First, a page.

Through these various initiatives and partnerships, the Northern Drakensberg Khanyisela Project strives to bring about meaningful change and improvement in education, infrastructure, nutrition, and literacy within the community it serves.

The Royal Drakensberg Primary School

Recognizing the need for high-quality holistic education in the area, where resources and infrastructure are lacking, the establishment of an independent school became crucial. So in 2007, the Royal Drakensberg Primary School (RDPS) was founded to address this need. The school is located at the entrance to The Cavern, and as Loretta says, “was founded by much passion and the incredible grace of God”.

RDPS offers education from Grade 000 up to Grade 3 – with the possibility of adding a Grade 4 class in 2024. The school caters to a diverse range of backgrounds and abilities, reflecting the broader South African society, and its mission is to provide opportunities for every child to realize their potential, grow in confidence and empower them to take steps to act on what they have learnt. Through a strong academic program, a beautiful natural environment, and a dedicated team of staff, the school aims to provide a solid foundation for children to thrive. And a space where they can learn2read so that they can read2learn.

“We believe that there is a great need for holistic education of a world class standard in our area”, says Megan. “Conditions in these rural areas are poor and the teachers lack resources and infrastructure. We feel that an established independent school, which is properly staffed and managed, will go a long way to giving children the necessary grounding to reach their maximum potential”.

Spending some time walking through the school and interacting with Mam-Idah, and Teacher Thoba, one recognises the passion and commitment of each, and every person involved in the journey of this remarkable school, and the community projects that have grown from it, that continues to make a positive impact on the lives of its students.

In conclusion Georgie sums up what the Big5Hike fundraising weekend is all about…

“By being a contributor to Big5hike and thus to RDPS and the projects within amaZizi, allows us all, for a brief moment, to change our narrative particularly as it relates to us as South Africans, from one that can be pessimistic to opportunistic, from despondent to hopeful, from dark to light, from fearful to exciting, from depressing to joyful”.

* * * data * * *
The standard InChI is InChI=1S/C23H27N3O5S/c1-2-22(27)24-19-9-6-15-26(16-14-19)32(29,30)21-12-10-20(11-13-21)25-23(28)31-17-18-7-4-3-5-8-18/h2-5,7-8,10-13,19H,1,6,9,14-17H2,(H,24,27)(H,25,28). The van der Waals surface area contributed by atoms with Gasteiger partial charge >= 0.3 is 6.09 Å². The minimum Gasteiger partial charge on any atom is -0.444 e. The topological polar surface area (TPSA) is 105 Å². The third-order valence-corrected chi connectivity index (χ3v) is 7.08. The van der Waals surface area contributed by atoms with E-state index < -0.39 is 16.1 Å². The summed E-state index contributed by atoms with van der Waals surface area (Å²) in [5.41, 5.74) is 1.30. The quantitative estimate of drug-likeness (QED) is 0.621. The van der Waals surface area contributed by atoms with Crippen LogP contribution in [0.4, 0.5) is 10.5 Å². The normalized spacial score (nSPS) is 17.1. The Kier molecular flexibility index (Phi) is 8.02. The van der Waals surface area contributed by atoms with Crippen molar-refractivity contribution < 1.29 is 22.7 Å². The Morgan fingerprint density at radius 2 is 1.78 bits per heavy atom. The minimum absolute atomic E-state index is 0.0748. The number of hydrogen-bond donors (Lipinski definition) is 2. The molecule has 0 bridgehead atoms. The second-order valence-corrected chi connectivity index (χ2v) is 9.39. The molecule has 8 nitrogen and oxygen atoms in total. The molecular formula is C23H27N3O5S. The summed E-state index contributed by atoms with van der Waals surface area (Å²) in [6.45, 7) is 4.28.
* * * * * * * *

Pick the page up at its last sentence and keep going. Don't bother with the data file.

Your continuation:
Meet Thobani Ndlovu, aka Teacher Thoba and Head of School and Project Co-ordinator:

Thoba arrived in July 2022, and he’s been instrumental in lifting the spirits of both teachers and learners alike. He loves finding new and innovative ways of driving people forward and has a comprehensive understanding of the foundation phase of education. His favourite part of being a teacher is creating a safe space for children to thrive in being fully themselves – one of his favourite memories is singing in his grade R class. “I felt so free and uninhibited. It felt affirming to share the best parts of me without worry or care of how well I did or did not do”.

Thoba’s favourite number is 33, which is the age he turned in 2022, and had been looking forward to it for a long time! “It being the age that Jesus fulfilled his purpose on earth, and this made me aspire to the same. I had an idea that by this age I would realise and begin to actualise my purpose in life, which would lead to inner joy and peace. This has actually happened as the work I do now feels like such important work and that I am actually at the foot of my purpose! I am humbled by both the number and the age for the significance that it holds”.

Meet Mam-Idah Radebe, Grade R teacher and ‘mom’ to all:

Idah began her journey in the Cavern’s playroom. Her enthusiasm, energy and genuine love of the children resulted in her moving to Royal Drakensberg in 2007 when the school started. She helped out, lent a hand, and began studies in early childhood development and later completed her Grade R certificate through UNISA. Idah is a pillar in the school and has been there through each chapter. She has seen the children grow, she has celebrated their achievements and is an important connection to the amaZizi community. Idah has helped to increase the school’s reach into amaZizi by welcoming Khanyisela practitioners into her classroom and sharing ideas and helping improve teaching in the region. “She has more energy than anyone we know and her enthusiasm at the Wednesday amaZizi reading afternoons is palpable!”

Read the story in Responsible Taveller digital mag HERE